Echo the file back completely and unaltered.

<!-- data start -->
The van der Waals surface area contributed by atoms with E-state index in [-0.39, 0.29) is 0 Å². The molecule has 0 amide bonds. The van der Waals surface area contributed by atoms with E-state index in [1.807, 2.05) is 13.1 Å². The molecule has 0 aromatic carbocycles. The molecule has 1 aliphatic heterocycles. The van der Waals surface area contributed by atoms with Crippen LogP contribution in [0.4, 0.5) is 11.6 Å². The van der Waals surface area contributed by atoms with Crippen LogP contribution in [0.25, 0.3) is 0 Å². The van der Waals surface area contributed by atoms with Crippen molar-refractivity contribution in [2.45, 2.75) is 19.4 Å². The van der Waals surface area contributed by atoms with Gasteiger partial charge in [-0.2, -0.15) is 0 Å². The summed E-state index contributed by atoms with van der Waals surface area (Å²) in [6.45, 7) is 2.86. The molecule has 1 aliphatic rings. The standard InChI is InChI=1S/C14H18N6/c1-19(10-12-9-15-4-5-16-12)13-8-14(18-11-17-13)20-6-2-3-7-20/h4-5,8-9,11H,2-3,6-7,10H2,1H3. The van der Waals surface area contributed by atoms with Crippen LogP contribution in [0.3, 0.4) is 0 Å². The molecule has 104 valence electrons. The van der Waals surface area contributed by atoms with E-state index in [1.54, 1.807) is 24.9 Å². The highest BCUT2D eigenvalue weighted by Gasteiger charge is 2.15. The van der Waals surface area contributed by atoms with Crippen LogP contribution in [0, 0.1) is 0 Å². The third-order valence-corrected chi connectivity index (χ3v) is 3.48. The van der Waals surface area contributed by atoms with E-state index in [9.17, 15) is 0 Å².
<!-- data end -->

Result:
The van der Waals surface area contributed by atoms with E-state index in [-0.39, 0.29) is 0 Å². The molecule has 0 amide bonds. The van der Waals surface area contributed by atoms with E-state index in [1.807, 2.05) is 13.1 Å². The molecule has 0 aromatic carbocycles. The molecule has 1 aliphatic heterocycles. The van der Waals surface area contributed by atoms with Crippen LogP contribution in [0.4, 0.5) is 11.6 Å². The van der Waals surface area contributed by atoms with Crippen LogP contribution in [0.25, 0.3) is 0 Å². The van der Waals surface area contributed by atoms with Crippen molar-refractivity contribution in [2.45, 2.75) is 19.4 Å². The van der Waals surface area contributed by atoms with Gasteiger partial charge in [-0.2, -0.15) is 0 Å². The summed E-state index contributed by atoms with van der Waals surface area (Å²) in [6.45, 7) is 2.86. The molecule has 1 aliphatic rings. The standard InChI is InChI=1S/C14H18N6/c1-19(10-12-9-15-4-5-16-12)13-8-14(18-11-17-13)20-6-2-3-7-20/h4-5,8-9,11H,2-3,6-7,10H2,1H3. The van der Waals surface area contributed by atoms with Crippen LogP contribution in [0.3, 0.4) is 0 Å². The molecule has 104 valence electrons. The van der Waals surface area contributed by atoms with E-state index in [1.54, 1.807) is 24.9 Å². The highest BCUT2D eigenvalue weighted by Gasteiger charge is 2.15. The van der Waals surface area contributed by atoms with Crippen LogP contribution in [0, 0.1) is 0 Å². The third-order valence-corrected chi connectivity index (χ3v) is 3.48. The van der Waals surface area contributed by atoms with E-state index in [9.17, 15) is 0 Å².